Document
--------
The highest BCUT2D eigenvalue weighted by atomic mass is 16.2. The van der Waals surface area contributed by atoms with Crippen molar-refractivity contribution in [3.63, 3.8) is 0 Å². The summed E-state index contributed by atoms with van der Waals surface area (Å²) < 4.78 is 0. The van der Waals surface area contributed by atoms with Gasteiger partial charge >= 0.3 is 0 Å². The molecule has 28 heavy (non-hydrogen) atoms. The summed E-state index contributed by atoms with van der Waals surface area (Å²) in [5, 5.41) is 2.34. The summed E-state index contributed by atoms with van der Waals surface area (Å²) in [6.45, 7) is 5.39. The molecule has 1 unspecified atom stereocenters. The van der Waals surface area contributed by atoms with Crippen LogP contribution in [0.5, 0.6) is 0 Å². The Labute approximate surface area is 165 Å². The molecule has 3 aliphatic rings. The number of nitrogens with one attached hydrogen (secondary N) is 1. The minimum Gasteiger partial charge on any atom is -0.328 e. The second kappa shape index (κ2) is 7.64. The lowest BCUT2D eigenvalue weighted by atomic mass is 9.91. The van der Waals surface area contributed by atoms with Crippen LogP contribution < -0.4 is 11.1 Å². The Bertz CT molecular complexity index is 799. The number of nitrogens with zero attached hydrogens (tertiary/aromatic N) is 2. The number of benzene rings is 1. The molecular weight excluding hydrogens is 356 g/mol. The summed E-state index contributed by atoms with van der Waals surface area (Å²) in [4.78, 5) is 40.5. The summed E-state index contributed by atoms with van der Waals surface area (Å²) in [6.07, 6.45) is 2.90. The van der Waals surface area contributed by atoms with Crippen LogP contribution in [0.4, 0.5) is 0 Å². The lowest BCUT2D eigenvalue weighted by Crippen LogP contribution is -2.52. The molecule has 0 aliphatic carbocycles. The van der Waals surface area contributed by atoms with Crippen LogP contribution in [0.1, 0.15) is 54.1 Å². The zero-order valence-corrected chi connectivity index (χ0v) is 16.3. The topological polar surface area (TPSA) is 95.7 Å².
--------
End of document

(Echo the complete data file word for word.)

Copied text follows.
The highest BCUT2D eigenvalue weighted by atomic mass is 16.2. The van der Waals surface area contributed by atoms with Crippen molar-refractivity contribution in [3.63, 3.8) is 0 Å². The summed E-state index contributed by atoms with van der Waals surface area (Å²) < 4.78 is 0. The van der Waals surface area contributed by atoms with Gasteiger partial charge >= 0.3 is 0 Å². The molecule has 28 heavy (non-hydrogen) atoms. The summed E-state index contributed by atoms with van der Waals surface area (Å²) in [5, 5.41) is 2.34. The summed E-state index contributed by atoms with van der Waals surface area (Å²) in [6.45, 7) is 5.39. The molecule has 1 unspecified atom stereocenters. The van der Waals surface area contributed by atoms with Crippen LogP contribution in [0.5, 0.6) is 0 Å². The Labute approximate surface area is 165 Å². The molecule has 3 aliphatic rings. The number of nitrogens with one attached hydrogen (secondary N) is 1. The minimum Gasteiger partial charge on any atom is -0.328 e. The second kappa shape index (κ2) is 7.64. The lowest BCUT2D eigenvalue weighted by atomic mass is 9.91. The van der Waals surface area contributed by atoms with Crippen LogP contribution < -0.4 is 11.1 Å². The Bertz CT molecular complexity index is 799. The number of nitrogens with zero attached hydrogens (tertiary/aromatic N) is 2. The number of benzene rings is 1. The molecular weight excluding hydrogens is 356 g/mol. The summed E-state index contributed by atoms with van der Waals surface area (Å²) in [4.78, 5) is 40.5. The summed E-state index contributed by atoms with van der Waals surface area (Å²) in [6.07, 6.45) is 2.90. The van der Waals surface area contributed by atoms with Crippen LogP contribution in [0.4, 0.5) is 0 Å². The lowest BCUT2D eigenvalue weighted by Crippen LogP contribution is -2.52. The molecule has 0 aliphatic carbocycles. The van der Waals surface area contributed by atoms with Crippen LogP contribution in [0.1, 0.15) is 54.1 Å². The zero-order valence-corrected chi connectivity index (χ0v) is 16.3. The topological polar surface area (TPSA) is 95.7 Å².